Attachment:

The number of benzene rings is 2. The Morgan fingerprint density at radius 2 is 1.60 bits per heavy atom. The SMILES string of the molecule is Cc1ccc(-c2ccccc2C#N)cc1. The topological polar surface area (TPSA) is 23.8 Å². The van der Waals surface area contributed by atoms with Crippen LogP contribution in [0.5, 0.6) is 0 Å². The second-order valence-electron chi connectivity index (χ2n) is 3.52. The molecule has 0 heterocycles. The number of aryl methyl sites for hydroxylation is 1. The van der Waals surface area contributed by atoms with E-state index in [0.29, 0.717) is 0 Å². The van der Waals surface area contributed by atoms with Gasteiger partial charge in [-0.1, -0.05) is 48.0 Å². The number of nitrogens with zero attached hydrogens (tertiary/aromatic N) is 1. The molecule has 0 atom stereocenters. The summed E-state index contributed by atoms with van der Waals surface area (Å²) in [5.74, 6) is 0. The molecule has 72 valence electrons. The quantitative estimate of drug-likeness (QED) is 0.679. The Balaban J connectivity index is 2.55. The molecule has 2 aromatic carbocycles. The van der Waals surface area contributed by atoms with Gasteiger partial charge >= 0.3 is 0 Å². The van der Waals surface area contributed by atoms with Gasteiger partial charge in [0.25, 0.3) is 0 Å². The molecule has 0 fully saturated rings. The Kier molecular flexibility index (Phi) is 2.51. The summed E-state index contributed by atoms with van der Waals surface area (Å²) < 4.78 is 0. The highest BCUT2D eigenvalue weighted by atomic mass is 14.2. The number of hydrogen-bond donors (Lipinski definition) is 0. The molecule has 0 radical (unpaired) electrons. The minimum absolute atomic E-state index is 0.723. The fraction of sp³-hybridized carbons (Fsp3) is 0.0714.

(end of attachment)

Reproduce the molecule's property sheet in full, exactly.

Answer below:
The number of benzene rings is 2. The Morgan fingerprint density at radius 2 is 1.60 bits per heavy atom. The SMILES string of the molecule is Cc1ccc(-c2ccccc2C#N)cc1. The topological polar surface area (TPSA) is 23.8 Å². The van der Waals surface area contributed by atoms with Crippen LogP contribution in [0.5, 0.6) is 0 Å². The second-order valence-electron chi connectivity index (χ2n) is 3.52. The molecule has 0 heterocycles. The number of aryl methyl sites for hydroxylation is 1. The van der Waals surface area contributed by atoms with E-state index in [0.29, 0.717) is 0 Å². The van der Waals surface area contributed by atoms with Gasteiger partial charge in [-0.1, -0.05) is 48.0 Å². The number of nitrogens with zero attached hydrogens (tertiary/aromatic N) is 1. The molecule has 0 atom stereocenters. The summed E-state index contributed by atoms with van der Waals surface area (Å²) in [5.74, 6) is 0. The molecule has 72 valence electrons. The quantitative estimate of drug-likeness (QED) is 0.679. The Balaban J connectivity index is 2.55. The molecule has 2 aromatic carbocycles. The van der Waals surface area contributed by atoms with Gasteiger partial charge >= 0.3 is 0 Å². The van der Waals surface area contributed by atoms with Gasteiger partial charge in [0.25, 0.3) is 0 Å². The molecule has 0 fully saturated rings. The Kier molecular flexibility index (Phi) is 2.51. The summed E-state index contributed by atoms with van der Waals surface area (Å²) < 4.78 is 0. The highest BCUT2D eigenvalue weighted by atomic mass is 14.2. The number of hydrogen-bond donors (Lipinski definition) is 0. The molecule has 0 radical (unpaired) electrons. The minimum absolute atomic E-state index is 0.723. The fraction of sp³-hybridized carbons (Fsp3) is 0.0714.